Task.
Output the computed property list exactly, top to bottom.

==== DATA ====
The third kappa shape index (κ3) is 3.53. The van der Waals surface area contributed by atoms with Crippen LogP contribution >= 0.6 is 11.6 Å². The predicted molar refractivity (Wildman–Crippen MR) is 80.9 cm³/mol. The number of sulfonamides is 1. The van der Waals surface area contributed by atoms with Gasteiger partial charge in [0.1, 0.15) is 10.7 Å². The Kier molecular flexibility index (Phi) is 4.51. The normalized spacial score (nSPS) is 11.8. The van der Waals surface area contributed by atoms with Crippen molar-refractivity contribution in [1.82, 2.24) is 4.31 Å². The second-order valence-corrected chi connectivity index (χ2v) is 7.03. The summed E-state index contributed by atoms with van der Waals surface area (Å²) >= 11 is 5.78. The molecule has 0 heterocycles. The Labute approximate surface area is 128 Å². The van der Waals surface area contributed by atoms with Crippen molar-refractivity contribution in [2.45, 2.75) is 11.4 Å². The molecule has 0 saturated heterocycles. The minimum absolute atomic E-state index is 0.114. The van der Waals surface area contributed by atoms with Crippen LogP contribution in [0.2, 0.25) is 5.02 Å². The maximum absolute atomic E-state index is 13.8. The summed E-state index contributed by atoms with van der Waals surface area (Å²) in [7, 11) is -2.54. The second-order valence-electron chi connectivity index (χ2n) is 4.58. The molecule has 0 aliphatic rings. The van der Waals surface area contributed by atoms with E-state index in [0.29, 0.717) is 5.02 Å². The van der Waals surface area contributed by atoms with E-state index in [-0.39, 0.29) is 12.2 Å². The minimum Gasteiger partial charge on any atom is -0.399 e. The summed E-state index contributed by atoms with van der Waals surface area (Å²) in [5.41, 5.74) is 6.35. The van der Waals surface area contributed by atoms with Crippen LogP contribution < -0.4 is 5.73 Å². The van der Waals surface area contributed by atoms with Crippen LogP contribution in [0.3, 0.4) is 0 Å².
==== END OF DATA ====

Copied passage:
The third kappa shape index (κ3) is 3.53. The van der Waals surface area contributed by atoms with Crippen LogP contribution >= 0.6 is 11.6 Å². The predicted molar refractivity (Wildman–Crippen MR) is 80.9 cm³/mol. The number of sulfonamides is 1. The van der Waals surface area contributed by atoms with Gasteiger partial charge in [0.1, 0.15) is 10.7 Å². The Kier molecular flexibility index (Phi) is 4.51. The normalized spacial score (nSPS) is 11.8. The van der Waals surface area contributed by atoms with Crippen molar-refractivity contribution in [1.82, 2.24) is 4.31 Å². The second-order valence-corrected chi connectivity index (χ2v) is 7.03. The summed E-state index contributed by atoms with van der Waals surface area (Å²) >= 11 is 5.78. The molecule has 0 heterocycles. The Labute approximate surface area is 128 Å². The van der Waals surface area contributed by atoms with Crippen molar-refractivity contribution in [2.45, 2.75) is 11.4 Å². The molecule has 0 saturated heterocycles. The minimum absolute atomic E-state index is 0.114. The van der Waals surface area contributed by atoms with Crippen LogP contribution in [0.2, 0.25) is 5.02 Å². The maximum absolute atomic E-state index is 13.8. The summed E-state index contributed by atoms with van der Waals surface area (Å²) in [7, 11) is -2.54. The second-order valence-electron chi connectivity index (χ2n) is 4.58. The molecule has 0 aliphatic rings. The van der Waals surface area contributed by atoms with E-state index in [0.29, 0.717) is 5.02 Å². The van der Waals surface area contributed by atoms with E-state index in [-0.39, 0.29) is 12.2 Å². The minimum Gasteiger partial charge on any atom is -0.399 e. The summed E-state index contributed by atoms with van der Waals surface area (Å²) in [5.41, 5.74) is 6.35. The van der Waals surface area contributed by atoms with Crippen LogP contribution < -0.4 is 5.73 Å². The van der Waals surface area contributed by atoms with Crippen LogP contribution in [0.3, 0.4) is 0 Å².